Saturday night the Heisman Trophy will be awarded, with Louisville quarterback Lamar Jackson being viewed as the prohibitive favorite. Four of the five finalists in New York are offensive players, with Jackson, Clemson’s Deshaun Watson and Oklahoma’s Baker Mayfield all being quarterbacks and Oklahoma’s Dede Westbrook being a wide receiver. The lone exception is Michigan linebacker Jabrill Peppers, who is college football’s most versatile player.
And should Peppers pull off what would be a major upset and win the Heisman, he would be the first player to play the majority of his snaps on the defensive side of the football to win the Trophy since Michigan cornerback Charles Woodson did so in 1997.
Peppers’ candidacy is based upon his versatility and how that impacts the opposition’s game plan on a weekly basis. According to Michigan’s sports information department, Peppers played 15 different positions at various points this season. In addition to linebacker, Peppers took snaps at free safety, strong safety, cornerback, nickel cornerback, quarterback, running back, fullback, wide receiver, slot receiver, punt returner, kickoff returner, kickoff coverage, gunner and hold up (the “safety” on kick return coverage).
From a numbers standpoint Peppers finished the regular season with 66 total tackles (46 solo, 20 assists), one interception and one pass defensed defensively. Offensively, Peppers accounted for 167 rushing yards and three touchdowns on 27 attempts and two receptions for three yards. And in the return games, Peppers finished the season with 310 punt return yards and one touchdown on 21 returns (14.8 yards/punt return) and 260 kickoff return yards on ten attempts (26.0 yards/kick return).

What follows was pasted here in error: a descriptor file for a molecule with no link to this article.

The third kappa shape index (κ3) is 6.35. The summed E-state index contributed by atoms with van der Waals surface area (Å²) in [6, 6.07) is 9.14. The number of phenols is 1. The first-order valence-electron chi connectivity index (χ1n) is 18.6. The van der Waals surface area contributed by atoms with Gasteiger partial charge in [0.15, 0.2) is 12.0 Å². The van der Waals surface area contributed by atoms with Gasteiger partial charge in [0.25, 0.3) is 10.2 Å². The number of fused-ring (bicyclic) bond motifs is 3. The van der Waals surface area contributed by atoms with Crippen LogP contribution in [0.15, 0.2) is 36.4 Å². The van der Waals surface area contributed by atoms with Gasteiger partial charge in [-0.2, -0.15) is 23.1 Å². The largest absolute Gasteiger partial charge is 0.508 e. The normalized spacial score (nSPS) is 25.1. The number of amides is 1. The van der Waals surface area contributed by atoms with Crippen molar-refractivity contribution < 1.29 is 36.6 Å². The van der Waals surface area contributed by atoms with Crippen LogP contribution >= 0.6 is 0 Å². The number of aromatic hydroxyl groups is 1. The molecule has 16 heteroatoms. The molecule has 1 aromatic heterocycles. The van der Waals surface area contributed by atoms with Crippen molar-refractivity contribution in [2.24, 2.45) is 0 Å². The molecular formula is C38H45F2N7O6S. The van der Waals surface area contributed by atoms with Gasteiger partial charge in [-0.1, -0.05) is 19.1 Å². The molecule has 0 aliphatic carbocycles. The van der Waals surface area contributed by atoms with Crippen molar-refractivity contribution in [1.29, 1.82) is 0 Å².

By comparison Woodson returned punts and played wide receiver in addition to being Michigan’s top corner during his Heisman-winning junior season. Defensively Woodson picked off seven passes, and offensively he accounted for 231 yards and two touchdowns on 11 receptions and 15 yards on three rushing attempts. In the return game, Woodson returned 33 punts for 286 yards and one touchdown (8.6 yards per punt return).
Outside of Woodson no defensive player has finished higher than second in Heisman voting, with Pittsburgh’s Hugh Green finishing runner-up to South Carolina running back George Rogers in 1980 and Notre Dame’s Manti Te’o doing so in 2012. Nebraska defensive tackle Ndamukong Suh finished fourth in the 2009 Heisman voting, as did Washington defensive tackle Steve Emtman in the 1991 voting. And Illinois linebacker Dick Butkus, who also played center, finished sixth in the Heisman voting in 1963 and third in 1964.